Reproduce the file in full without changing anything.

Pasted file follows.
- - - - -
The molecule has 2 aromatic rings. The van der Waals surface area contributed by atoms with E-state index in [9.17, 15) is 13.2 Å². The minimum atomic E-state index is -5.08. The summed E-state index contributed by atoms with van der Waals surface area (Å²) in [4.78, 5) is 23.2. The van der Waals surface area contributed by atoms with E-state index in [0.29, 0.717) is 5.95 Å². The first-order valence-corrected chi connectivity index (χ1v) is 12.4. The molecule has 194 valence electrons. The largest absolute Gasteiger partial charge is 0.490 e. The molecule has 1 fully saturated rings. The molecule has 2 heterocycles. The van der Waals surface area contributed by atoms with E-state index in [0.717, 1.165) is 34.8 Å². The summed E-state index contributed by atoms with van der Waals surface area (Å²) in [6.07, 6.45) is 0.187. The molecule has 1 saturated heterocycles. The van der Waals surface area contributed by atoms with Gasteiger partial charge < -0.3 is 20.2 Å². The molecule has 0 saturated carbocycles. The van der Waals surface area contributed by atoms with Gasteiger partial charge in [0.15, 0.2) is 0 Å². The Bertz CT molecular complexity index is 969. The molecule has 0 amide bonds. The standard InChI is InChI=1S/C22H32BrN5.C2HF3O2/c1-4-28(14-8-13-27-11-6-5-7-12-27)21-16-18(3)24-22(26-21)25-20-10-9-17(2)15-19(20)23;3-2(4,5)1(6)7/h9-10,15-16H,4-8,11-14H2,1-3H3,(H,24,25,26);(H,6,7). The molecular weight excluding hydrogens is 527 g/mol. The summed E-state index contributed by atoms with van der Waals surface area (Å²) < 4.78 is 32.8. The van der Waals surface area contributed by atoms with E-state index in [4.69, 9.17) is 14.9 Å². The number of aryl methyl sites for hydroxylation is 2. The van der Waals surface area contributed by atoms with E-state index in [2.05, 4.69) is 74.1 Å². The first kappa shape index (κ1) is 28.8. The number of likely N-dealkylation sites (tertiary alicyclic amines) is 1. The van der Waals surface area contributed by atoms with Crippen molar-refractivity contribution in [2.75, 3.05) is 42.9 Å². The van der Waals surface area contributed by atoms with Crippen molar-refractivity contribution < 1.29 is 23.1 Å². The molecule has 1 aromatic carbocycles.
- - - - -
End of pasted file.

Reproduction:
The molecule has 2 aromatic rings. The van der Waals surface area contributed by atoms with E-state index in [9.17, 15) is 13.2 Å². The minimum atomic E-state index is -5.08. The summed E-state index contributed by atoms with van der Waals surface area (Å²) in [4.78, 5) is 23.2. The van der Waals surface area contributed by atoms with E-state index in [0.29, 0.717) is 5.95 Å². The first-order valence-corrected chi connectivity index (χ1v) is 12.4. The molecule has 194 valence electrons. The largest absolute Gasteiger partial charge is 0.490 e. The molecule has 1 fully saturated rings. The molecule has 2 heterocycles. The van der Waals surface area contributed by atoms with E-state index in [0.717, 1.165) is 34.8 Å². The summed E-state index contributed by atoms with van der Waals surface area (Å²) in [6.07, 6.45) is 0.187. The molecule has 1 saturated heterocycles. The van der Waals surface area contributed by atoms with Gasteiger partial charge < -0.3 is 20.2 Å². The molecule has 0 saturated carbocycles. The van der Waals surface area contributed by atoms with Gasteiger partial charge in [0.15, 0.2) is 0 Å². The Bertz CT molecular complexity index is 969. The molecule has 0 amide bonds. The standard InChI is InChI=1S/C22H32BrN5.C2HF3O2/c1-4-28(14-8-13-27-11-6-5-7-12-27)21-16-18(3)24-22(26-21)25-20-10-9-17(2)15-19(20)23;3-2(4,5)1(6)7/h9-10,15-16H,4-8,11-14H2,1-3H3,(H,24,25,26);(H,6,7). The molecular weight excluding hydrogens is 527 g/mol. The summed E-state index contributed by atoms with van der Waals surface area (Å²) < 4.78 is 32.8. The van der Waals surface area contributed by atoms with E-state index in [4.69, 9.17) is 14.9 Å². The number of aryl methyl sites for hydroxylation is 2. The van der Waals surface area contributed by atoms with E-state index in [2.05, 4.69) is 74.1 Å². The first kappa shape index (κ1) is 28.8. The number of likely N-dealkylation sites (tertiary alicyclic amines) is 1. The van der Waals surface area contributed by atoms with Crippen molar-refractivity contribution in [2.75, 3.05) is 42.9 Å². The van der Waals surface area contributed by atoms with Crippen molar-refractivity contribution < 1.29 is 23.1 Å². The molecule has 1 aromatic carbocycles.